Hearing (sense) – Dayna, Laura, Melanie, Tanya and Jina

HEARING

How the ear works (video)

The ear is an extraordinary organ; it picks up the sound and translates it into nerve impulse – the type of signal that the brain can understand.  The peculiar thing about hearing is that it is a completely mechanical process. Other senses such as vision, taste, and smell involve chemical reactions. Hearing, however, is based solely on physical movement.

First of all, the sound travels as a vibration of air compressions. Pinna is a part of the outer ear which catches the sound; it has a number of curves which help to determine where the sound comes from. To find out the horizontal position of the sound one’s brain compare the signals that come from both ears.

When the sound waves travels into the ear canal and hit the ear drum (a tightly stretched membrane), the pressure they create is converted into vibrations of the same frequency. The ear drum is positioned between the ear canal (outer ear) and middle ear; it is also connected to the throat via Eustachian tube which allows maintaining the same atmospheric pleasure in the middle ear as in the outer ear.

Ossicles are a group of small bones in the middle ear designed to transmit the sound signal from ear drum to the fluid in the cochlea. Ossicles also amplify the signal so it can go through the liquid in the inner ear and be translated to the nerve impulses (more about the system of amplification).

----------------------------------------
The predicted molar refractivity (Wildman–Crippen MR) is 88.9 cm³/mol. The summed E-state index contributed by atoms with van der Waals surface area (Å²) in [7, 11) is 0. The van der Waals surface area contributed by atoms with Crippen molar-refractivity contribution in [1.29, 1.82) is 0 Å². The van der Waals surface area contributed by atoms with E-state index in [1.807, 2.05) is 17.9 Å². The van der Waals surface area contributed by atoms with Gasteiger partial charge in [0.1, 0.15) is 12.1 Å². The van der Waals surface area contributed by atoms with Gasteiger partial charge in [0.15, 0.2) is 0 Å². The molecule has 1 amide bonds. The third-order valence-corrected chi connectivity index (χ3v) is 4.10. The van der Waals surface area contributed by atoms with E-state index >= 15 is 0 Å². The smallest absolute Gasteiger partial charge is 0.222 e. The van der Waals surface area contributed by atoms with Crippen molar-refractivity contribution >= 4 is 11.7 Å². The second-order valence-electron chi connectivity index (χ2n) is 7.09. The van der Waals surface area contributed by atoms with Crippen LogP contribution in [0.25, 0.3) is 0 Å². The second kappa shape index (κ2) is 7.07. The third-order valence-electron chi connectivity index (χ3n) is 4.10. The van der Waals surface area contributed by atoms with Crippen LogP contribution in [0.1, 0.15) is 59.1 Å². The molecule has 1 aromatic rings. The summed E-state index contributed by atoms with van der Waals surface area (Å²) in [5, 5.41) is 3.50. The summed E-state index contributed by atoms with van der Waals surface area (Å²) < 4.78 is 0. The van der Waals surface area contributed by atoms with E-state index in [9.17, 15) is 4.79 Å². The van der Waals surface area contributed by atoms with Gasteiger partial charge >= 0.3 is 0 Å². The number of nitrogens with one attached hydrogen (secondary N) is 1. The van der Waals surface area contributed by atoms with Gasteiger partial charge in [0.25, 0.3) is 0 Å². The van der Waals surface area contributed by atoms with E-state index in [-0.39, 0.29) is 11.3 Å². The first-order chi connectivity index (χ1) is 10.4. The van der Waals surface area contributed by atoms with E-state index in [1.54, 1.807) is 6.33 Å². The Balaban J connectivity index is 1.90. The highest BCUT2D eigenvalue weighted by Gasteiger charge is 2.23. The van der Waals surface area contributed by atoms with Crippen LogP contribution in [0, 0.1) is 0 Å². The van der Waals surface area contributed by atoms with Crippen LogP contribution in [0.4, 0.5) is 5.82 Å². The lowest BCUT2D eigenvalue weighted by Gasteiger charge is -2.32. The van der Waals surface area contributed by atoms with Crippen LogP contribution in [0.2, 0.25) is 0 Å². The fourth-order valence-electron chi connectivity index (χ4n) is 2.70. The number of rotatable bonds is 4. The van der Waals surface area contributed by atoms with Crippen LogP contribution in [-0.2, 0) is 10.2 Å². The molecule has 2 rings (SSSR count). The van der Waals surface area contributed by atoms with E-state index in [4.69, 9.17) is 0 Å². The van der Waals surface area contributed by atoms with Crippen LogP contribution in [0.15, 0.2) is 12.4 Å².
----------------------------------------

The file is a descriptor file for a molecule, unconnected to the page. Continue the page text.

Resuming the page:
The function of the cochlea, which is considered to be an inner ear, is to transform the mechanical sound signal into nerve impulses. The cochlea is filled with fluid, through which the vibration passes, and is lined with hair-like nerve cells which vary in length and degree of resilience so that the different cells will be sensitive to specific frequencies. These hear cells transform the vibrations into nerve signals  which are then sent to the brain by the auditory nerve (More about how hair cells work – video).

For more information see:

http://health.howstuffworks.com/human-body/systems/ear/hearing.htm

http://www.avatar.com.au/courses/PPofM/index.html

http://www.unmc.edu/physiology/Mann/mann8.html

http://www.physicsclassroom.com/class/sound/u11l2d.cfm

http://www.ndt-ed.org/EducationResources/HighSchool/Sound/hs_sound_index.htm

Images:

http://www.freedomscope.com/wireless_stethoscope_for_the_hearing_impaired.htm

http://health.allrefer.com/pictures-images/ear-anatomy.html

http://www.cartoonstock.com/directory/s/selective_hearing.asp



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